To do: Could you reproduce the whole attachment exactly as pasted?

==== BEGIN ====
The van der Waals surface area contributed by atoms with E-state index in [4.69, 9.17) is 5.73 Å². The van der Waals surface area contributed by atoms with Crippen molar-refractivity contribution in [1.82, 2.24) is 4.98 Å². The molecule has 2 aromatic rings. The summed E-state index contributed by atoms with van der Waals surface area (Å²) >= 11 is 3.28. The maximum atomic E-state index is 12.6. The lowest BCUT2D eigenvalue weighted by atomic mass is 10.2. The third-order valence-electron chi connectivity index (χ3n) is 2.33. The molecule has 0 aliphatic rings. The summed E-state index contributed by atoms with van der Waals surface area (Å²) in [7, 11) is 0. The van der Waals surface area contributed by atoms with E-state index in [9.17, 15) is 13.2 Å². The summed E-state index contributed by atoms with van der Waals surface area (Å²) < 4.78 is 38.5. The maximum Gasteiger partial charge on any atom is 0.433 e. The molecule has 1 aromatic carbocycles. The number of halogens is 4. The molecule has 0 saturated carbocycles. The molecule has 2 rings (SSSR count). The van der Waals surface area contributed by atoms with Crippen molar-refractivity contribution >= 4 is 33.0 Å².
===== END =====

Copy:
The van der Waals surface area contributed by atoms with E-state index in [4.69, 9.17) is 5.73 Å². The van der Waals surface area contributed by atoms with Crippen molar-refractivity contribution in [1.82, 2.24) is 4.98 Å². The molecule has 2 aromatic rings. The summed E-state index contributed by atoms with van der Waals surface area (Å²) >= 11 is 3.28. The maximum atomic E-state index is 12.6. The lowest BCUT2D eigenvalue weighted by atomic mass is 10.2. The third-order valence-electron chi connectivity index (χ3n) is 2.33. The molecule has 0 aliphatic rings. The summed E-state index contributed by atoms with van der Waals surface area (Å²) in [7, 11) is 0. The van der Waals surface area contributed by atoms with E-state index in [9.17, 15) is 13.2 Å². The summed E-state index contributed by atoms with van der Waals surface area (Å²) < 4.78 is 38.5. The maximum Gasteiger partial charge on any atom is 0.433 e. The molecule has 1 aromatic carbocycles. The number of halogens is 4. The molecule has 0 saturated carbocycles. The molecule has 2 rings (SSSR count). The van der Waals surface area contributed by atoms with Crippen molar-refractivity contribution >= 4 is 33.0 Å².